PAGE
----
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Current Tape Reviews

On The Screen In Eden
 
Artist Name:
Michael Brebes
  Title:
On The Screen In Eden
 
Date Posted:
May 2015
 
Genre:
Rock and Pop
Equipment Used:

Apple Mac Pro with MOTU 2408 audio interface running Steinberg Nuendo and Universal Audio UAD plug-ins. Mics: Shure SM7 and SM57, AKG C414 P48, Audio-Technica ATM25, modified Oktava MC012. Symetrix 501 compressor, Soundtracs MidiPC mixing console, Hafler TRM 8 monitors, Seventh Circle Audio A72 mic preamps.

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Production Notes & Credits:

"On The Screen in Eden" is a male vocal rock song. Michael did it all -- vocals, guitars, bass, and drums, tracking and mixing -- in his "one man shop."

Reviewed By: Marty Peters
Rating: 3
Recording: Michael has submitted a slinky, bluesy track, and a mostly successful one at that. We say "mostly successful" because there are still a few areas that could use some sprucing up.

First for the good stuff. We love the Mark Knopfler-style electric guitar that introduces the song... lovely tone and performance! We also felt that Michael did an admirable job with his kick drum and bass guitar. The bass in particular shines here, with a growly tone that brings good energy to the mix.

On the down side, the aforementioned intro is marred by some excessively loud/loose cymbals, as well as a left-panned acoustic guitar that is seriously lacking volume through our monitors. We also felt that the snare drum had a rather boxy tone, and that the lead vocal exhibited some sibilance in places during the track.

Suggestions: Overall we sense that Michael is on the right track here, and that the repair work should be fairly painless!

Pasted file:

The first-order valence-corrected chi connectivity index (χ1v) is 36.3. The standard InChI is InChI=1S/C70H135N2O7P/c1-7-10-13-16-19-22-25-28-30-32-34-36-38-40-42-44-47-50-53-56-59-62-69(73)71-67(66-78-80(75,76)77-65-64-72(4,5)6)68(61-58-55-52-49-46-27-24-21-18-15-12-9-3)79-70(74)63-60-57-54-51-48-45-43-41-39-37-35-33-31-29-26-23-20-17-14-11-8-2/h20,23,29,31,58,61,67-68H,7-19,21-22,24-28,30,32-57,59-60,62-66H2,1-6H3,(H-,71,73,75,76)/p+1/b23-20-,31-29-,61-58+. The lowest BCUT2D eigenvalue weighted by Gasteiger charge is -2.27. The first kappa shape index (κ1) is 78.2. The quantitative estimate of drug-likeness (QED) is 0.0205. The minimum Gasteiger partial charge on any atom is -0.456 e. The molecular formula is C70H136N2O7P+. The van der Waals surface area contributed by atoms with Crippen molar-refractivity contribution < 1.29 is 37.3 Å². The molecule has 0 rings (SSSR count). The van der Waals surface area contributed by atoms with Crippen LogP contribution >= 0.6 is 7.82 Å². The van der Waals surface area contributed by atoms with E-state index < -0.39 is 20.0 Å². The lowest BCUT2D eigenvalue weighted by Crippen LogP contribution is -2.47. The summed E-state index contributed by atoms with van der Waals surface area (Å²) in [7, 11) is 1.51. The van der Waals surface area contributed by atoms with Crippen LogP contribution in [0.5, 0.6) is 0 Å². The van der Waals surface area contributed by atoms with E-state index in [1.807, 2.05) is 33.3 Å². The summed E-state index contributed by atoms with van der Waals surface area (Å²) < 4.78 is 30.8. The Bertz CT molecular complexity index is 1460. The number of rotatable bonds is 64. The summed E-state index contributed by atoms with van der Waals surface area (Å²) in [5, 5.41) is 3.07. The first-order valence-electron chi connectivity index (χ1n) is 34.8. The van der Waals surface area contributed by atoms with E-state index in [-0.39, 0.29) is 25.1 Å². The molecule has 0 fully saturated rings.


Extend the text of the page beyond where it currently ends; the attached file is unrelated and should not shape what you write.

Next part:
While we can't be sure exactly what was going on at his mix position (a heartfelt thanks for including monitors in the gear list, though!), several if not all of the issues here could be a result of some suspect room acoustics. Excess bass buildup at the mix position may have led to Michael increasing the high frequency/volume on both the cymbal and lead vocals, thereby explaining the balance and sibilance issues. As always, listening to one's mix through various types of speakers can go a long way towards identifying these potential problems.

As for the snare tone, "boxiness" can usually be found in the 500 Hz range. We suggest that Michael sweep through this area on the snare EQ and reduce the offending frequency until his snare opens up. Lastly, we would love to hear more of the acoustic guitar in the mix. It seems quite well played and recorded, and adding several dB of volume would balance it nicely with the stellar electric.

Summary: The more listening sources, the better.

Contact: Michael Brebes, mbrebes@hotmail.com
About: Marty Peters

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